Turkish and global social media users have mocked moves by Turkey’s government to restrict access to Twitter.
The hashtags #TwitterisblockedinTurkey and #Turkey blockedTwitter became the top trending topics globally on Friday, just hours after the Turkish government imposed the ban.
The number of tweets from Turkey reportedly rose by 138 percent as savvy Internet users, including the country’s president Abdullah Gul, found it easy to circumvent the shutdown.
“The whole world is laughing at you #ErdoganBlockedTwitter,” users tweeted, as dozens of images mocking the ban – including one showing Twitter birds covering Prime Minister Recep Tayyip Erdogan’s head in droppings – were shared on the platform.
Another popular tweet shared a poster of the prime minister on a Barack Obama campaign poster with the message, “Yes, we ban”.
Erdogan on Thursday night promised to “root out” and wipe out” the social media platform after users published claims of corruption against him.
Leaked recordings shared and linked on Twitter include one in which Erdogan allegedly instructs his son to dispose of large amounts of cash from a residence amid a police corruption probe.
Erdogan insists the recordings are fabricated “vile fakes” and part of a plot to discredit the government ahead of the March 30 election.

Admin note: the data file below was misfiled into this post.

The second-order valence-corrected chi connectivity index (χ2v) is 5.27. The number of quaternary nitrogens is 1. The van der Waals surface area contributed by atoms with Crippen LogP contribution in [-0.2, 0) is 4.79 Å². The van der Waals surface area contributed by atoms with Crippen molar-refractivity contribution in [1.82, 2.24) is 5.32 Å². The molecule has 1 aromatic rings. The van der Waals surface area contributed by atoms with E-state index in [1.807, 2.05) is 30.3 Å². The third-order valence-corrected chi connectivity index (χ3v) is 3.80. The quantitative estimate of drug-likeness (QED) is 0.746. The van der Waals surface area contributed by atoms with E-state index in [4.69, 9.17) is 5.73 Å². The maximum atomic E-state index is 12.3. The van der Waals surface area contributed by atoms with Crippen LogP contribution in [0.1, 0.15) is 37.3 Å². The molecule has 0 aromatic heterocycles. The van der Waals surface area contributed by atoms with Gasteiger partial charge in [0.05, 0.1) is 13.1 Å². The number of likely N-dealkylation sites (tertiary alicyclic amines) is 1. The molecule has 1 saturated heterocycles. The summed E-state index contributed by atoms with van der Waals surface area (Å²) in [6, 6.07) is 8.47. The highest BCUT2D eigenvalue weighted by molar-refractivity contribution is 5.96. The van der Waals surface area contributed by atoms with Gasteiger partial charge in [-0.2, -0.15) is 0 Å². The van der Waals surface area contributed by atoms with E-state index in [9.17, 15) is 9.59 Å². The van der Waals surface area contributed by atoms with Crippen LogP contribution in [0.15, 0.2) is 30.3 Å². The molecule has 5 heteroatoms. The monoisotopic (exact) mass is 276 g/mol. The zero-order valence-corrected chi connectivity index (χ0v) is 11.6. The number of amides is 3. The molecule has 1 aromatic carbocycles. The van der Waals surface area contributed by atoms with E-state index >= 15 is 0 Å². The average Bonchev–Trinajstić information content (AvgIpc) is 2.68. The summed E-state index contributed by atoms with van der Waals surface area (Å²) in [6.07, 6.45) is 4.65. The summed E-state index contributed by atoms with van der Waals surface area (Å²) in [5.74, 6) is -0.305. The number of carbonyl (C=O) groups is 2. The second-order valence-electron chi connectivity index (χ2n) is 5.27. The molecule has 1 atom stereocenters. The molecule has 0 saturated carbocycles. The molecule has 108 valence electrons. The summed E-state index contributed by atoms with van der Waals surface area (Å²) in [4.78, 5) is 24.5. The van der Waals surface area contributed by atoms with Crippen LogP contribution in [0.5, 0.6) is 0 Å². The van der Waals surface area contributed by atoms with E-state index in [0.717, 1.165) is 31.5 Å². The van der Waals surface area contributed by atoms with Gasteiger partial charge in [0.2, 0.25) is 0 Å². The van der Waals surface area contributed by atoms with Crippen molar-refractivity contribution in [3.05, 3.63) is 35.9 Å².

On Friday, Twitter users were forwarded a statement by twitter.com from Turkey’s telecoms regulator, TIB, which cited court orders for the site’s apparent closure.
Twitter also posted a message instructing Turkish users on how to continue using the service via SMS text message.
Many of the country’s estimated 12 million Twitter users shared instructions on other workarounds for the ban, including the use of a virtual private network, or VPN, that hides the origin of tweets.
The ban was denounced as censorship throughout Turkey, including by President Gul, who tweeted that “the shutdown of an entire social platform is unacceptable”.
“Besides, as I have said many times before it is technically impossible to close down communication technologies like Twitter entirely,” Gul tweeted to his four million-plus followers.
The mayor of Ankara, Melih Gokcek, became the first member of Erdogan’s own Justice and Development party to breach the ban. “I am able to tweet because my DNS settings allow it,” he tweeted.
In response to the shutdown, Turkey’s main opposition party, Republican People’s Party, announced it would file a legal challenge to the court order.
The closure was also criticised globally, with the vice-president of the European Commission, Neelie Kroes, tweeting that the ban was “groundless, pointless, cowardly”.
“Turkish people and intl community will see this as censorship. It is,” Kroes said.